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Canajun Finances Home » Inflation Lower in July in Canada 2012

Inflation Lower in July in Canada 2012

Inflation moderated a little in July where the year over year rate was 1.3%, blamed mostly on new cars, restaurant food, meat, and electricity (a very eclectic blend of things in our lives), Stats Canada published with their Monthly Inflation Report for July 2012.

As can be seen from the following graph, the rate of increase is moderating, but it still continues to be positive, but for now well below 2.0% ( a magic level for the Bank of Canada).

12 Month CPI Rate for the Past Little While

The only place we are seeing a drop in price is footwear and clothing. The one area to watch closely is pointed out by our Stats Canada friends:

Food prices rose 2.1% in the 12 months to July following a 2.0% advance in June. These two increases were the lowest year-over-year gains in food prices since the beginning of 2011. Leading the July increase were higher prices for food from restaurants (+2.4%), meat (+5.3%) and cereal products (+3.7%). In contrast, prices for fresh vegetables declined for the fifth consecutive month.

This is worrisome given that most of eastern Canada is in a Level 2 drought, which will mean higher prices for food. We are already hearing that Apple production is down, and even with the rain that is finally arriving, it may not be enough.

CPI Index for the Past Little While

A slight dip in this graph is better news, but will the downward trend continue?

Bank of Canada’s core index

Remember that the Bank of Canada has their own way of measuring inflation, thus this month it is higher, but still under the magical 2.0% threshold:

The Bank of Canada’s core index rose 1.7% in the 12 months to July, following a 2.0% gain in June.

On a monthly basis, the seasonally adjusted core index was unchanged in July for the second consecutive month.

The Big Table

Here is one of the 3 Big tables published by Stats Canada, have a look at all of them:

Consumer Price Index and major components, Canada – Not seasonally adjusted

Relative import1 July 2011 June 2012 July 2012 June to
July 2012
July 2011
to July 2012
% (2002=100) % change
All-items Consumer Price Index (CPI) 100.002 120.0 121.6 121.5 -0.1 1.3
Food 15.99 129.0 130.9 131.7 0.6 2.1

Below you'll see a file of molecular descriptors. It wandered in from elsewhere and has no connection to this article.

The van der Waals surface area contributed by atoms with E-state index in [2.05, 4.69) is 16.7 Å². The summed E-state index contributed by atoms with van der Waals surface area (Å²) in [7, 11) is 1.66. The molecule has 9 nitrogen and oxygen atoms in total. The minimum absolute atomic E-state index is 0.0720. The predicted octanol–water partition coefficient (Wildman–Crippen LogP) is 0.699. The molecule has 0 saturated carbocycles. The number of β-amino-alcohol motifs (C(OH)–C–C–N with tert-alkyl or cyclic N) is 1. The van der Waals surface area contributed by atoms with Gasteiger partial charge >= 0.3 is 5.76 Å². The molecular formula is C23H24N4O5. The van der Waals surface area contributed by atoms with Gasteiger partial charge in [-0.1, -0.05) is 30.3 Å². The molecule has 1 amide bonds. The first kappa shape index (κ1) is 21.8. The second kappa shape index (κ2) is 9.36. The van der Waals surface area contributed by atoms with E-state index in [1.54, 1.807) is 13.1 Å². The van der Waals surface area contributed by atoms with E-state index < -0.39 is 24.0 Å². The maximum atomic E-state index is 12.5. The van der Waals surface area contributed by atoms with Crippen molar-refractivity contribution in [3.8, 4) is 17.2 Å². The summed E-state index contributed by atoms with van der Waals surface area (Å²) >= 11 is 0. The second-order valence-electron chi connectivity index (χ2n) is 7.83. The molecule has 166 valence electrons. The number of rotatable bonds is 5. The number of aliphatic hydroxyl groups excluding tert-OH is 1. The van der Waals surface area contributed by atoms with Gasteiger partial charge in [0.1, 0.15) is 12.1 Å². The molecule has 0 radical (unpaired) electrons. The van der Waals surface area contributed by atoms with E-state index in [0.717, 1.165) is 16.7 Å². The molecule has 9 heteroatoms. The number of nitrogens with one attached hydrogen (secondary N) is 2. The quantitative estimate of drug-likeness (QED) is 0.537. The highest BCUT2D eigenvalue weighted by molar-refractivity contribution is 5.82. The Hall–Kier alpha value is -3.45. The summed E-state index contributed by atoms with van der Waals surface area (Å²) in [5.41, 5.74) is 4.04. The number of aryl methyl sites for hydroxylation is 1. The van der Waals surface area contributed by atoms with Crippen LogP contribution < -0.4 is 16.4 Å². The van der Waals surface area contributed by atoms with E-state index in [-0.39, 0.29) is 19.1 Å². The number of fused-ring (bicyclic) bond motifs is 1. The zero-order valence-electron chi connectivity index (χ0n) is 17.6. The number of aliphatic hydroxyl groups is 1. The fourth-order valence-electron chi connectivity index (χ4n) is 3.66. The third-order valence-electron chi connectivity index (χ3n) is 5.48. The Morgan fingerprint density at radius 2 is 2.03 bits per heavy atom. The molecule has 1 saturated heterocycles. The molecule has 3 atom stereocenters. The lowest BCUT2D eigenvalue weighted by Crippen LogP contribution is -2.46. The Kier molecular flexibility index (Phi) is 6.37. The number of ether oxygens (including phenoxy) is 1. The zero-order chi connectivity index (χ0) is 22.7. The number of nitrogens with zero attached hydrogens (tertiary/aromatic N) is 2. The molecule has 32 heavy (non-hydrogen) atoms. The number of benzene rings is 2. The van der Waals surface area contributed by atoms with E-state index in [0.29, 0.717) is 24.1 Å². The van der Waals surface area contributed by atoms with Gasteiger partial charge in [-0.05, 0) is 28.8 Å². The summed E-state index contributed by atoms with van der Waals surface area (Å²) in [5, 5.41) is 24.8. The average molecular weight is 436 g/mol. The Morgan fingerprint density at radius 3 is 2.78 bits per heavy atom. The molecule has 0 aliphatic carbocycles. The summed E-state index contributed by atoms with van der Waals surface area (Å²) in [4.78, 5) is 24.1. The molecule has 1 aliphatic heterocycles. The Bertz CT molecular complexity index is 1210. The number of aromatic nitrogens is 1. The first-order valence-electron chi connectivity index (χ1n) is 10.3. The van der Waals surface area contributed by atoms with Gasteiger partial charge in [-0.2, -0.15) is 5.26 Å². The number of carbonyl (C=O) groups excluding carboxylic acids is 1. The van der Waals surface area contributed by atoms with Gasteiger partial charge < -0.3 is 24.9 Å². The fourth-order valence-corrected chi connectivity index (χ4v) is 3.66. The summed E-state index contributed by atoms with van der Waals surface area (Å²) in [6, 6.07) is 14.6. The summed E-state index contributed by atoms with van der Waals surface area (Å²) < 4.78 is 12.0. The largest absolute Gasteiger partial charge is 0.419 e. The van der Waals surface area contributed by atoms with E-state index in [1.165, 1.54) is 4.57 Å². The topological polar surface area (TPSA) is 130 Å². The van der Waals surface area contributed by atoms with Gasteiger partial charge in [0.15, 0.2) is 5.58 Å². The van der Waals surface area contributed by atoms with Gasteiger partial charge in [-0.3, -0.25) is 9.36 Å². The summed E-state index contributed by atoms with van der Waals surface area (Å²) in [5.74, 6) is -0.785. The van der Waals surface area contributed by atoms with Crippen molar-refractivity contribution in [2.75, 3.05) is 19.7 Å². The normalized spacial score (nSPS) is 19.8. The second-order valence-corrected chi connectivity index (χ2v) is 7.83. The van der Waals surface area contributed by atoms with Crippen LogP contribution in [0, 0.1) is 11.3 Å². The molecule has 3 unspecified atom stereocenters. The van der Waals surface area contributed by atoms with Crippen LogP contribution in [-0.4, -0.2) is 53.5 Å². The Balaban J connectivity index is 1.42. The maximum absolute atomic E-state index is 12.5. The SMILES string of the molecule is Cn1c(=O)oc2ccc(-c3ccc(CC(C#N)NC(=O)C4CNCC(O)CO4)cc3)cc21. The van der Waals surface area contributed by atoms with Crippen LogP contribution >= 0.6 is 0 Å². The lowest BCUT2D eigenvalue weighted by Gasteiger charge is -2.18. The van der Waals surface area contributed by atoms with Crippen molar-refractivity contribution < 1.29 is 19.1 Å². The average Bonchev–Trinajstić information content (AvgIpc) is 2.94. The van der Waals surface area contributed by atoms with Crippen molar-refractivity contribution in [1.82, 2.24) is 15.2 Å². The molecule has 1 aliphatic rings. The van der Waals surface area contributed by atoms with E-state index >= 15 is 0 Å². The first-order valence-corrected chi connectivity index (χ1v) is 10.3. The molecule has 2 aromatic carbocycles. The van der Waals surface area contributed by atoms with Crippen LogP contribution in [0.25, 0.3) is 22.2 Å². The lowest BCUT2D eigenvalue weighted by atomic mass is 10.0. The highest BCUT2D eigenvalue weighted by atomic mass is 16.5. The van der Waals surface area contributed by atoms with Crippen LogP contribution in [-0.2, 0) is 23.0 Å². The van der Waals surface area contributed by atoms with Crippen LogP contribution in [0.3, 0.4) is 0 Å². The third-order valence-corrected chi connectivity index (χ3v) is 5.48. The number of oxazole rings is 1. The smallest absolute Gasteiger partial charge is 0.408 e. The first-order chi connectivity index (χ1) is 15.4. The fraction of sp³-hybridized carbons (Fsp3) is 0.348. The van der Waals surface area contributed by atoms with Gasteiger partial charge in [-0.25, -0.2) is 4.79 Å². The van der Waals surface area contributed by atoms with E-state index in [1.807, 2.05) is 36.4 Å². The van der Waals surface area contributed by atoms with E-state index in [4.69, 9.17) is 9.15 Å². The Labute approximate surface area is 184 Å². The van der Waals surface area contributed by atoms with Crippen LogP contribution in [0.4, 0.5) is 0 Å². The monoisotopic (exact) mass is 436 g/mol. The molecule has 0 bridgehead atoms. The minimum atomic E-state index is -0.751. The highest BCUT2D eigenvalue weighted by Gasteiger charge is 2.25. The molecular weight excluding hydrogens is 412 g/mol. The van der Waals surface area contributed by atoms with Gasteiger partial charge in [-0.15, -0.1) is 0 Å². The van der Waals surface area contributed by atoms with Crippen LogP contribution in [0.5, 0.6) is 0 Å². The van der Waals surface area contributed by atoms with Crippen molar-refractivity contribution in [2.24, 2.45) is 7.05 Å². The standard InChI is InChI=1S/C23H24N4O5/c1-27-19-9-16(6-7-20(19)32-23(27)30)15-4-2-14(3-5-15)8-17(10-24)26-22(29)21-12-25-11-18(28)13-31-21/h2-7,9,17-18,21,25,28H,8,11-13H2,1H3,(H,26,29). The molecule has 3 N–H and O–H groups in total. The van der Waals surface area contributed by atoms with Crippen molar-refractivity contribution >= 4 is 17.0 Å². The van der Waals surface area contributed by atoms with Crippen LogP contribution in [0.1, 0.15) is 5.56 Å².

Shelter 27.49 125.9 127.0 127.2 0.2 1.0
Household operations, furnishings and equipment 11.55 110.7 113.1 113.0 -0.1 2.1
Clothing and footwear 5.31 89.7 90.5 89.1 -1.5 -0.7
Transportation 20.60 125.0 127.6 126.4 -0.9 1.1
Health and personal care 4.95 116.7 118.9 118.5 -0.3 1.5
Recreation, education and reading 11.20 106.8 106.7 107.2 0.5 0.4
Alcoholic beverages and tobacco products 2.91 136.1 137.5 137.6 0.1 1.1
Special aggregates
Core CPI3 82.15 117.3 119.4 119.3 -0.1 1.7
All-items CPI excluding energy 89.92 117.0 118.8 118.7 -0.1 1.5
Energy4 10.08 157.9 155.7 156.0 0.2 -1.2
Gasoline 5.80 182.5 180.2 180.1 -0.1 -1.3
All-items CPI excluding food and energy 73.93 114.3 116.2 115.8 -0.3 1.3
Goods 47.80 112.9 113.5 113.2 -0.3 0.3
Services 52.20 127.1 129.6 129.7 0.1 2.0
1. 2009 CPI basket weights at April 2011 prices, Canada, effective May 2011. Detailed weights are available under the Documentation section of survey 2301 (
2. Figures may not add to 100% as a result of rounding.
3. The Bank of Canada’s core index excludes eight of the Consumer Price Index’s most volatile components (fruit, fruit preparations and nuts; vegetables and vegetable preparations; mortgage interest cost; natural gas; fuel oil and other fuels; gasoline; inter-city transportation; and tobacco products and smokers’ supplies) as well as the effects of changes in indirect taxes on the remaining components. For additional information on the core CPI, please consult the Bank of Canada website (
4. The special aggregate “Energy” includes: electricity; natural gas; fuel oil and other fuels; gasoline; and fuel, parts and supplies for recreational vehicles.

Feel Free to Comment

  1. Here’s hoping that this is the first sign of asset deflation. The Canadian housing bubble certainly appears to have begun imploding.

    1. Guess I’ll hold onto my house for a while longer… then again, I bought it 15 years ago, it’s already worth much more than I paid for it (even in a depressed market).

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